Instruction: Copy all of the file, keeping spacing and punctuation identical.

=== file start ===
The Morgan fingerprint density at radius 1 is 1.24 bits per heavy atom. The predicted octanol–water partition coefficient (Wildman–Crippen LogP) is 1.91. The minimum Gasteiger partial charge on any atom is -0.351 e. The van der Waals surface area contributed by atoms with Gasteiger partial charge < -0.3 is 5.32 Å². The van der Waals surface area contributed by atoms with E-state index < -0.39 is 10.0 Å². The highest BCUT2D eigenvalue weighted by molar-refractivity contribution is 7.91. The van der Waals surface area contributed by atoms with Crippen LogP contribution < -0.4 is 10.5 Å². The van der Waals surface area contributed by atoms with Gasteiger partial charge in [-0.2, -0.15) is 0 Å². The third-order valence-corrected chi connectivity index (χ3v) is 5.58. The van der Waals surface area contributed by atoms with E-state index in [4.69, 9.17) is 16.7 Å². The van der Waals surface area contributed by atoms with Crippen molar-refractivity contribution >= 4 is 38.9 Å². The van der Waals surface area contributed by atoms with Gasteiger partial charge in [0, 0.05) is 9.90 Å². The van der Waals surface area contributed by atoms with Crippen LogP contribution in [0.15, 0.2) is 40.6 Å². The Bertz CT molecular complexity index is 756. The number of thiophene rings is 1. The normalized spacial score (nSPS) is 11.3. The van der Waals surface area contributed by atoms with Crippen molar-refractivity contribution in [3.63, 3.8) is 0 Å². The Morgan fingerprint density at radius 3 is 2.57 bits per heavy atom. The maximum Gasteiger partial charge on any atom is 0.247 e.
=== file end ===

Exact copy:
The Morgan fingerprint density at radius 1 is 1.24 bits per heavy atom. The predicted octanol–water partition coefficient (Wildman–Crippen LogP) is 1.91. The minimum Gasteiger partial charge on any atom is -0.351 e. The van der Waals surface area contributed by atoms with Gasteiger partial charge < -0.3 is 5.32 Å². The van der Waals surface area contributed by atoms with E-state index < -0.39 is 10.0 Å². The highest BCUT2D eigenvalue weighted by molar-refractivity contribution is 7.91. The van der Waals surface area contributed by atoms with Crippen LogP contribution < -0.4 is 10.5 Å². The van der Waals surface area contributed by atoms with Gasteiger partial charge in [-0.2, -0.15) is 0 Å². The third-order valence-corrected chi connectivity index (χ3v) is 5.58. The van der Waals surface area contributed by atoms with E-state index in [4.69, 9.17) is 16.7 Å². The van der Waals surface area contributed by atoms with Crippen molar-refractivity contribution >= 4 is 38.9 Å². The van der Waals surface area contributed by atoms with Gasteiger partial charge in [0, 0.05) is 9.90 Å². The van der Waals surface area contributed by atoms with Crippen LogP contribution in [0.15, 0.2) is 40.6 Å². The Bertz CT molecular complexity index is 756. The number of thiophene rings is 1. The normalized spacial score (nSPS) is 11.3. The van der Waals surface area contributed by atoms with Crippen molar-refractivity contribution in [3.63, 3.8) is 0 Å². The Morgan fingerprint density at radius 3 is 2.57 bits per heavy atom. The maximum Gasteiger partial charge on any atom is 0.247 e.